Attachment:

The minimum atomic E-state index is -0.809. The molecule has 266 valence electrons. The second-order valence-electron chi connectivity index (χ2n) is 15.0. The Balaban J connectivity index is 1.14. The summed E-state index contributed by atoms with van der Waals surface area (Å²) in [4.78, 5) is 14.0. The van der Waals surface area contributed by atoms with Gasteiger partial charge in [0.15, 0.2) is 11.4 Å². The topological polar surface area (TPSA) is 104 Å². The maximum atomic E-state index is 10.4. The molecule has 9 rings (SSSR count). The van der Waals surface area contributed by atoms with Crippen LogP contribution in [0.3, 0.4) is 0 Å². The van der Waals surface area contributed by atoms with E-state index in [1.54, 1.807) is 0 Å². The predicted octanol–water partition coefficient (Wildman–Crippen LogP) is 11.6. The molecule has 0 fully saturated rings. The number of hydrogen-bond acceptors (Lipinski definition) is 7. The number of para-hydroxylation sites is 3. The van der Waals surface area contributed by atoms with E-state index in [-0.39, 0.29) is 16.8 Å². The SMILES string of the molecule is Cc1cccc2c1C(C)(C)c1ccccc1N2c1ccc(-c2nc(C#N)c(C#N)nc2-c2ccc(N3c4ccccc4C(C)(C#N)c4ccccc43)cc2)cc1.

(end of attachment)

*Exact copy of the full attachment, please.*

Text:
The minimum atomic E-state index is -0.809. The molecule has 266 valence electrons. The second-order valence-electron chi connectivity index (χ2n) is 15.0. The Balaban J connectivity index is 1.14. The summed E-state index contributed by atoms with van der Waals surface area (Å²) in [4.78, 5) is 14.0. The van der Waals surface area contributed by atoms with Gasteiger partial charge in [0.15, 0.2) is 11.4 Å². The topological polar surface area (TPSA) is 104 Å². The maximum atomic E-state index is 10.4. The molecule has 9 rings (SSSR count). The van der Waals surface area contributed by atoms with Crippen LogP contribution in [0.3, 0.4) is 0 Å². The van der Waals surface area contributed by atoms with E-state index in [1.54, 1.807) is 0 Å². The predicted octanol–water partition coefficient (Wildman–Crippen LogP) is 11.6. The molecule has 0 fully saturated rings. The number of hydrogen-bond acceptors (Lipinski definition) is 7. The number of para-hydroxylation sites is 3. The van der Waals surface area contributed by atoms with E-state index in [-0.39, 0.29) is 16.8 Å². The SMILES string of the molecule is Cc1cccc2c1C(C)(C)c1ccccc1N2c1ccc(-c2nc(C#N)c(C#N)nc2-c2ccc(N3c4ccccc4C(C)(C#N)c4ccccc43)cc2)cc1.